The health authority said it was working to reduce the rate.
That’s a lot of E. coli infections.
Consumers are apparently supposed to:
The UK health types really do treat people as if they are dense. Wrong social class, I guess.
South Australians are being warned to take care when using home rotisseries or spits after they were linked to more than 20 people falling ill last financial year.
“The use of home rotisseries and spits is becoming increasingly common across the state as a fun way to feed large groups, especially with the weather warming up and people wanting to cook outside,” Mr Snelling said.
“Proper storage, including hygiene and refrigeration are vital so that dangerous bacteria do not get the chance to multiply before the cooking process takes place.
“If you don’t have an appropriate place to safely store a whole animal we advise that you pick the raw meat up from the butcher or supermarket as close to preparation time as possible.”
SA Health director Dr Fay Jenkins said ensuring the meat had been fully cooked through was essential in preventing salmonella.
She said the best way to ensure meat was cooked through was to place a thermometer into the thickest part of the meat to measure the temperature.
“Meat, particularly poultry, needs to reach a temperature of 75 degrees Celsius to be completely safe,” she said.
My friend the postie, (as in works for the post office, to speak Australian just add ie to everything) is going to become a grey nomad (that’s slang for retired people who drive around Australia in their caravans).
A total of 15 people infected with the outbreak strains of Salmonella Enteritidis were reported from seven states. The number of ill people reported from each state was as follows: Connecticut (1), Illinois (2), Minnesota (8), New Hampshire (1), New York (1), Oklahoma (1), and Wisconsin (1).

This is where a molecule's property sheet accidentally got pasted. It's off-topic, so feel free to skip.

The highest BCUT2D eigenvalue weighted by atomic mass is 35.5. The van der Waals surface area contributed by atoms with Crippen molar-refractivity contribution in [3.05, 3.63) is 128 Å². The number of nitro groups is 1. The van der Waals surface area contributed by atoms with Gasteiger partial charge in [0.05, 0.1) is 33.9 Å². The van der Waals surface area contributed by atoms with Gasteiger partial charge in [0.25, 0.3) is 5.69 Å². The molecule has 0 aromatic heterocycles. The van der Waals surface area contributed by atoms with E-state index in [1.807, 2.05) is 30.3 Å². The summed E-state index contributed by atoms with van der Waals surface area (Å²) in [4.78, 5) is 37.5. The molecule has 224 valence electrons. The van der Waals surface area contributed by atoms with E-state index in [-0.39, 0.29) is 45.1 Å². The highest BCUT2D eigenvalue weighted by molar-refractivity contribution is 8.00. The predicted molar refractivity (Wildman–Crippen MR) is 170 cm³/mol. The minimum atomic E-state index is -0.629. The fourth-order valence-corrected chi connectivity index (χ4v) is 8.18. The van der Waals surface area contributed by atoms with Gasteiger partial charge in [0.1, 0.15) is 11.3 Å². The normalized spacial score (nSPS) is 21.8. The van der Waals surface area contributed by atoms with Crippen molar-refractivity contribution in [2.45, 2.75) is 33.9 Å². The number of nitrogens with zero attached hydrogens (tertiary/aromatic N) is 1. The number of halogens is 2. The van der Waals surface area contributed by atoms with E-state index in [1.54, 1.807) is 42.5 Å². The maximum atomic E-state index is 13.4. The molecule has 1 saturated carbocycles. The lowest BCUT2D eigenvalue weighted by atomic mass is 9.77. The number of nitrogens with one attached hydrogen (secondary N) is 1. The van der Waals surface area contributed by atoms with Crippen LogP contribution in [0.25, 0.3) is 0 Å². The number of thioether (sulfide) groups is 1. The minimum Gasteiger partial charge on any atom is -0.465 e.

Illness onset dates ranged from April 5, 2015 to July 27, 2015. Ill people ranged in age from 4 years to 82, with a median age of 32, and 60% were female. Among 10 people with available information, 4 (40%) were hospitalized, and no deaths were reported.
As we found back in 2007, when preparing frozen foods, adolescents are less likely than adults to wash their hands and are more susceptible to cross-contaminating raw foods while cooking.
“While half of the adults we observed washed their hands after touching raw chicken, none of the adolescents did,” said Casey Jacob, a food safety research assistant at Kansaas State. “The non-existent hand washing rate, combined with certain age-specific behaviors like hair flipping and scratching in a variety of areas, could lead directly to instances of cross-contamination compared to the adults.”
Food safety isn’t simple, and instructions for safe handling of frozen chicken entrees or strips are rarely followed by consumers despite their best intentions, said Doug Powell, K-State associate professor of food safety who led the study.
As the number and type of convenience meal solutions increases — check out the frozen food section of a local supermarket — the researchers found a need to understand how both adults and adolescents are preparing these products and what can be done to enhance the safety of frozen foods.
In 2007, K-State researchers developed a novel video capture system to observe the food preparation practices of 41 consumers – 21 primary meal preparers and 20 adolescents – in a mock domestic kitchen using frozen, uncooked, commercially available breaded chicken products. The researchers wanted to determine actual food handling behavior of these two groups in relation to safe food handling practices and instructions provided on product labels. Self-report surveys were used to determine whether differences exist between consumers’ reported food handling practices and observed behavior.